Uproar drowned the rest. With folded arms Mr. Tilak faced the audience. On either side of him young Moderates sprang to their feet, wildly gesticulating vengeance. Shaking their fists and yelling to the air, they clamoured to hurl him down the steps of the platform. Behind him Dr. Ghose mounted the table and ringing an unheard bell, harangued the storm in shrill, agitated, unintelligible denunciations. Restraining the rage of Moderates, ingeminating peace if ever man ingeminated, Mr. Gokhale, sweet-natured even in extremes, stood beside his old opponent, flinging out both arms to protect him from the threatened onset. But Mr. Tilak asked for no protection. He stood there with folded arms, defiant, calling on violence to do its worst, calling on violence to move him, for he would move for nothing else in hell or heaven. In front, the white-clad audience roared like a tumultuous sea.
Suddenly something flew through the air — a shoe! — Maharatta shoe! — reddish leather, pointed toe, sole studded with lead. It struck Surendranath Banerjee on the cheek; it cannoned off upon Sir Ferozeshah Mehta. It flew, it fell, and, as at a given signal, white waves of turbaned men surged up the escarpment of the platform. Leaping, climbing, hissing the breath of fury, brandishing long sticks, they came, striking at any head that looked to them Moderate, and in another moment, between brown legs standing upon the green-baize table, I caught glimpses of the Indian National Congress dissolving in chaos.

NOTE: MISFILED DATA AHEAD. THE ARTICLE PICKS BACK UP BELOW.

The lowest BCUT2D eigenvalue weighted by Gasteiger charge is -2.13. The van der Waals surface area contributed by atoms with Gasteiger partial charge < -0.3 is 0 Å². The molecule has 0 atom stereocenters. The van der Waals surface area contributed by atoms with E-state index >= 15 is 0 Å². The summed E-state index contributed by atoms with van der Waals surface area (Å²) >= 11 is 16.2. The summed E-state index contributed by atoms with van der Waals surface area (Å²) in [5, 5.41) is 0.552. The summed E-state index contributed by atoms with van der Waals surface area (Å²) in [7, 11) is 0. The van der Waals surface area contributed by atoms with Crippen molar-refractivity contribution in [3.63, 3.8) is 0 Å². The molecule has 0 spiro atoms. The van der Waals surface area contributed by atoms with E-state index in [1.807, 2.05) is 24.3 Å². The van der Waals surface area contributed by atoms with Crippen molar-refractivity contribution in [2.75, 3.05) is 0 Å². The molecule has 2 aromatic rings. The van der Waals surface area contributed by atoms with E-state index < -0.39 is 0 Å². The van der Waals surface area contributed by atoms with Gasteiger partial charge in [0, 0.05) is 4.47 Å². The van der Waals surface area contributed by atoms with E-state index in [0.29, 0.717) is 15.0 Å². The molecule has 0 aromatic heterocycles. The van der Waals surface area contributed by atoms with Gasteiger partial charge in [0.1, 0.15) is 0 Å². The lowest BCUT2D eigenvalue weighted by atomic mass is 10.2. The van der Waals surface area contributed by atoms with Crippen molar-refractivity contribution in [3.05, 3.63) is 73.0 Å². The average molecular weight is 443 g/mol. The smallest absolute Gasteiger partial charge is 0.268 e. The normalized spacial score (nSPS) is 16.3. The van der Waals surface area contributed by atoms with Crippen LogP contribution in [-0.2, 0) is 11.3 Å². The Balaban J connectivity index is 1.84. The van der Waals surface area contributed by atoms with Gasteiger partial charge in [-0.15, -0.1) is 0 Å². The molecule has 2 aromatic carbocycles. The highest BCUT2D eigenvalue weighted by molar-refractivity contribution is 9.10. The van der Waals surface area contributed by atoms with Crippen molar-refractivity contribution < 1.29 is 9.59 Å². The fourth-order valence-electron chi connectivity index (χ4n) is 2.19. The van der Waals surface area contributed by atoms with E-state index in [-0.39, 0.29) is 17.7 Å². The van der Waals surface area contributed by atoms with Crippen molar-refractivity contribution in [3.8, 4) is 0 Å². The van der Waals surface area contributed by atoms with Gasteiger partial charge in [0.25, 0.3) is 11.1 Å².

Like Goethe at the battle of Valmy, I could have said, ‘Today marks the beginning of a new era, and you can say that you were present at it.’
Beginning of a new era indeed! The Bengalee of Surendranath Bannerji bore this headline: “The Congress is Dead — Long Live the Congress.”
Dr. Ghose’s Presidential address remained unread for good. Though the next day two different conferences were held, the Nationalists commanded the crowd. Observes Nevinson, “Grave and silent, I think without saying a single word — Mr. Aurobindo Ghose took the Chair and sat unmoved, with far-off eyes, as one who gazes at futurity. In clear, short sentences, without eloquence of passion, Mr. Tilak spoke till the stars shone out and someone kindled a lantern at his side.”
This first great Congress split, unlike a few subsequent ones caused by a clash of interests or personalities, was strictly ideological, resulting in the concept of Swaraj sinking into the nation’s psyche.